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How Butetown’s local basketball club is helping women find a safe social space

Butetown’s only female basketball team Butetown Dragons is actively helping women come together to play and popularise the sport they all love regardless of their cultural or ethnic background.

The Dragons encouraging one another right before a game

The café was fairly empty when Viktoriya Agova, a volunteer coach with Butetown Dragons, walked in and sat down with her cup of hot chocolate. After a brief ‘work and the weather’ chat, she decided to get right into the thick of it all when it came to Butetown Dragons.

The level of enthusiasm had just gone up a notch all thanks to the Dragons and her eyes gleamed with pride as she started off with the story that led to the beginning it all.

Butetown, a small district in South Cardiff is a melting pot of cultures, philosophies and values. With people from over 50 countries, it is a flagbearer of multiculturism and diversity in Cardiff and Wales. It only made sense when a female basketball team promoting empowerment and inclusion came from a place like Butetown.

The local basketball team has nationalities of more than 5 countries which include Italian, Latvian, Filipino, Somali, Bulgarian and many more. “We are a diverse group of people, almost like family,” Viktoriya said. The Dragons play in the WEBBA league and compete with local rivals like Cardiff Archers and Cardiff City.

Not only is there a cultural mix but the ladies of Butetown Dragons come from all walks of life. They have women involved who are housewives, working professionals or just students. Women of all age groups come to the Dragons to find common ground, the youngest member of the team is 18 while the oldest is almost nearing 40.

The club entered a local league initially which they ended up winning

Talking about Butetown Dragons and its inception, Viktoriya says, “Butetown Dragons was a result of frustration you can say. Ayan Hersi, the founder of the club wanted a place where women of different ethnic backgrounds could go and socialise and due to extremely limited options, this club came to be.”

“So, she just asked a few friends to come to join her, bought a few balls and started playing basketball in Butetown Pavilion because that’s what brought them all together. This was their way of gathering with one another and playing”, Viktoriya reminiscences.

After just a few months of its founding, they got quite popular within Butetown and even after a few years later, remains one of the gems of the local community.

“Butetown Dragons is somewhat a place for the misfits”, says Agova, who also joined the team a few years back and now coaches them for their competitive games.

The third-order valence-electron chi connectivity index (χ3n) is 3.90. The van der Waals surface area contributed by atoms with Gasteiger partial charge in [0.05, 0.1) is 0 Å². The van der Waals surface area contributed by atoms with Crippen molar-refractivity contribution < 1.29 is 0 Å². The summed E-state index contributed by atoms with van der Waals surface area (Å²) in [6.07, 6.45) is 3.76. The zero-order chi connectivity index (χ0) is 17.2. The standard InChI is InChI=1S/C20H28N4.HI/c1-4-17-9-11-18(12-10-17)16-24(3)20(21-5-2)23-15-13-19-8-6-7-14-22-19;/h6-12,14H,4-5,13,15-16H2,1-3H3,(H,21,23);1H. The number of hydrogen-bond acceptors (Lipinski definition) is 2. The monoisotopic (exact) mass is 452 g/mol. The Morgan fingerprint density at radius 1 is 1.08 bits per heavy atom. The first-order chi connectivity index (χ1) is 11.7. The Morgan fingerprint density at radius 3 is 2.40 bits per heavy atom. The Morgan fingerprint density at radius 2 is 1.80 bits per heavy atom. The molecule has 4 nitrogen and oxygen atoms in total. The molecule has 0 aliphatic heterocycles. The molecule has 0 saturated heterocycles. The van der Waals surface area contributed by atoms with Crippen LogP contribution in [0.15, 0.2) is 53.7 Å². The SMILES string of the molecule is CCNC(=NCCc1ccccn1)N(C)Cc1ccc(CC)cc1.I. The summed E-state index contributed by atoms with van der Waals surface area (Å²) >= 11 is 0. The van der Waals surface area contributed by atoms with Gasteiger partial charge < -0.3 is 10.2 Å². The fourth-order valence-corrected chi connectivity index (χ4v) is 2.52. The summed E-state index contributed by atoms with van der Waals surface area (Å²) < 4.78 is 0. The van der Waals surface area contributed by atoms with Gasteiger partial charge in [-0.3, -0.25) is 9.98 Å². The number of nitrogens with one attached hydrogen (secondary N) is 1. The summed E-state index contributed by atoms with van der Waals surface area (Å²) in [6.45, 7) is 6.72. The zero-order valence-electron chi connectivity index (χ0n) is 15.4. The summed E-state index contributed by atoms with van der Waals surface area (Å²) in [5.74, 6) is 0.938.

She recalls her memories as she walked into the gym to coach her team: “I got my coaching qualification from Gloucestershire.

When I walked Butetown Pavilion’s sports hall, I cannot explain the feeling because it was indescribable. I felt as though I was walking into a gym that was just like the gym back home. I felt so at ease and it felt effortless to do what I am doing now.”

To think that this club only promotes basketball would be a gross misconception. Viktoriya says, “The club doesn’t only promote basketball. We have a lot of volunteering opportunities. So, people can come and help us and feel like they’re a part of something bigger.”

Things were not all rosy and smooth sailing for Butetown Dragons being the only female basketball team in the area. Underfunding and general lack of discernment was one of the biggest issues to deal with.

“Lack of opportunities was the first challenge we faced which we promptly fixed by creating Butetown Dragons. As far as discrimination goes, even though Cardiff and Wales, in general, is very accommodating, we still found ourselves in the thick of it all. Butetown actually is one of the biggest Somali communities in Cardiff and possibly Wales and even then, there were issues. I think the biggest challenge was the fact that we are different”, says Viktoriya.

Butetown Dragons in full action

“When our players used to wear hijabs and undersleeves, we had been asked many times to remove those and play and when that happens, it doesn’t feel very good. It isn’t always intended to be malicious but I think it is mostly because of lack of awareness and it becomes our responsibility to change that and say: “Look, these players will keep walking through the doors because basketball is a sport which is very inclusive and it is for everyone and that will never change”, Agova added.

To use sports as a tool for change is something we have not seen in our communities for a while now and to take this wide platform and change it into something fruitful is Butetown Dragons’ aim.

The Dragons heavily rely on private funding and community chest funds due to underfunding of local clubs

“I’d say it is still early to think that we will be able to make an impact on a larger scale but yes, locally we are helping a lot of women come to realise their potential. Our members are more confident than they were before and they feel more included,” says Viktoriya, who has been with the Dragons for some years now and has found herself to be more emotionally connected and aware of people’s personalities and cultures after being involved with Butetown Dragons.

Viktoriya also went onto say, “Just the fact that our club exists and we are visible, we can look at others and say ‘Hey, you can do this too and you don’t have to hesitate or be afraid.’ That’s why being visible is essential for us.”

Butetown Dragons welcome all players regardless of ability every Wednesday at 7:15 pm at Butetown Pavilion. To know more, head to their Twitter account here.